Czech smoking ban favored by large majority

A survey shows that the ban is still popular after one year

Some 71 percent of Czechs support the ban on smoking in restaurants, which has been in effect for about one year. The ban is opposed by 12 percent of people, according to a survey of the Faculty of Social Sciences of Charles University made in cooperation with the Ipsos agency.

People also go to restaurants more often than three years ago, according to the survey. Traffic has increased mainly due to customers who rarely went in the past, mostly non-smokers.

There has been an effort in the Chamber of Deputies, the lower house of Parliament, to weaken some aspects of the law.

The survey found that about a quarter of people smoke in the Czech Republic. “Twenty-eight percent of smokers are strongly opposed to not smoking in restaurants,” Ipsos Central Europe director Radek Jalůvka said at a press conference.

Smokers are more aware of the fact that lit cigarettes restrict the freedom of non-smokers. While 28 percent of smokers recognized this six years ago, the share has risen to 41 percent this year.

The drop in consumption of draft beer reported by breweries seems to be unrelated to the smoking ban. Instead, younger drinkers prefer other beverages.

Some 7 percent responded that they consumed a little more beer than a year ago. More than four-fifths of respondents said they were consuming the same amount of beer as a year ago, 11 percent consumed less. Beer is also replaced by wine or non-alcoholic beverages. “Generation Z is not so hot to drink beer,” Jalůvka said, referring to people born since the second half of the 1990s.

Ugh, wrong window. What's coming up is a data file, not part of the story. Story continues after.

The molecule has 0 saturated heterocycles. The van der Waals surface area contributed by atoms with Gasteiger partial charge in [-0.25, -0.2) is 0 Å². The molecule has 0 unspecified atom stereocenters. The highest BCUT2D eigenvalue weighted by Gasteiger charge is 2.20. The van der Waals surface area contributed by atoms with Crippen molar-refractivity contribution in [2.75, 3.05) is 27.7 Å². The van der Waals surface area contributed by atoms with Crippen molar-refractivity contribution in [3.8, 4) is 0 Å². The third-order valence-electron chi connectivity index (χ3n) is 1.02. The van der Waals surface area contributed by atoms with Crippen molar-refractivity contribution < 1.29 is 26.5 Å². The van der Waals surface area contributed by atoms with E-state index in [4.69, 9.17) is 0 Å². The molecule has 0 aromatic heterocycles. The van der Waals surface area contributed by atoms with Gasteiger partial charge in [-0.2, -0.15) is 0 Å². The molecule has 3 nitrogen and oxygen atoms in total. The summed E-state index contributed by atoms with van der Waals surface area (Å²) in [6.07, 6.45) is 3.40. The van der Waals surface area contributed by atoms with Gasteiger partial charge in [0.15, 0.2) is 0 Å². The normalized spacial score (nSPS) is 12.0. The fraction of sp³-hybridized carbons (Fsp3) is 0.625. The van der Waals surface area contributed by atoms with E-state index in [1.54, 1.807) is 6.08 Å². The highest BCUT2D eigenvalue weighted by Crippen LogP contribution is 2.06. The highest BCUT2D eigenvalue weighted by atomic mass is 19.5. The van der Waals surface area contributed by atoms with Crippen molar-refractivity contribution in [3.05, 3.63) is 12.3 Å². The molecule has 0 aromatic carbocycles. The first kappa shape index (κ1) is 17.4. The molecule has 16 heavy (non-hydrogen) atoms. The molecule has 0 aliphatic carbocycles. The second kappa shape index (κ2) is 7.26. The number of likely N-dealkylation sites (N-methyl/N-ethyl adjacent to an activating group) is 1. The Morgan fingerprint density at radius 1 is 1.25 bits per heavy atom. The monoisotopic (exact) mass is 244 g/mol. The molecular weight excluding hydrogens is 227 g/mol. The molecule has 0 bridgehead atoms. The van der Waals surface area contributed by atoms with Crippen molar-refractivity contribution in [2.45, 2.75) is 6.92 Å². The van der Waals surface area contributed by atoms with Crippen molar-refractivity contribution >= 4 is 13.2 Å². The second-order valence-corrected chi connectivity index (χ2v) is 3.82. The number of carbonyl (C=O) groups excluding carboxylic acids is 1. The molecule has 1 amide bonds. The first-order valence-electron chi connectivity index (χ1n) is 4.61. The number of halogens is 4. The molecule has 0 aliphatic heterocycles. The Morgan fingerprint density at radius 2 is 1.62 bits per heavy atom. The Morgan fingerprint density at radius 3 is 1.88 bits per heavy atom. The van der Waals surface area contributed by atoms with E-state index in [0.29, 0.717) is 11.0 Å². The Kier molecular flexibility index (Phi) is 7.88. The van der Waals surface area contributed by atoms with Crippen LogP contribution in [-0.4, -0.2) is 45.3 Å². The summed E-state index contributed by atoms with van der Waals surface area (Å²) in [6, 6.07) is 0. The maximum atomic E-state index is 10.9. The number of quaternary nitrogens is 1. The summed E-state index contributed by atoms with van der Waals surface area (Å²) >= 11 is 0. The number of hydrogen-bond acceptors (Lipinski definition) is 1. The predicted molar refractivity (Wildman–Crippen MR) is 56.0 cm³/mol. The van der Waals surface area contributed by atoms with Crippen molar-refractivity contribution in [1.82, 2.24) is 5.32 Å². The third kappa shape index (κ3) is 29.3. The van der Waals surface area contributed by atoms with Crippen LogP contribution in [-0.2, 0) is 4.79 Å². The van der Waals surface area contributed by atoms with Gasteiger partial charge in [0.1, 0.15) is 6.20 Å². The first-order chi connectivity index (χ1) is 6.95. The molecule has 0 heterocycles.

Most people going to restaurants are worried about poor service and low-quality food and drink. But 44 percent of smokers are bothered by the inability to light up.

The survey, which had 1,080 respondents, did not focus on the different perceptions of the ban in villages and large cities. however, according to earlier research, no big difference had been found.

Another study by Ipsos for the Association of Small and Medium-Sized Enterprises and Crafts (AMSP ČR), which includes operators of 301 restaurants and bars, shows that 21 percent of operators worry about the smoking ban, and 8 percent intend to help with lifting the ban. The agency will publish the full results later.

ODS deputy Marek Benda is the main force behind efforts to roll back the ban. He wants an amended law that would allow operators of smaller pubs and bars to decide whether to be smoking or nonsmoking. He also wants to allow separate smoking areas is restaurants, theaters, cinemas, cultural facilities and sports venues.

The amendment would also abolish holding servers responsible for giving alcohol to an adult who then causes damage due to intoxication.

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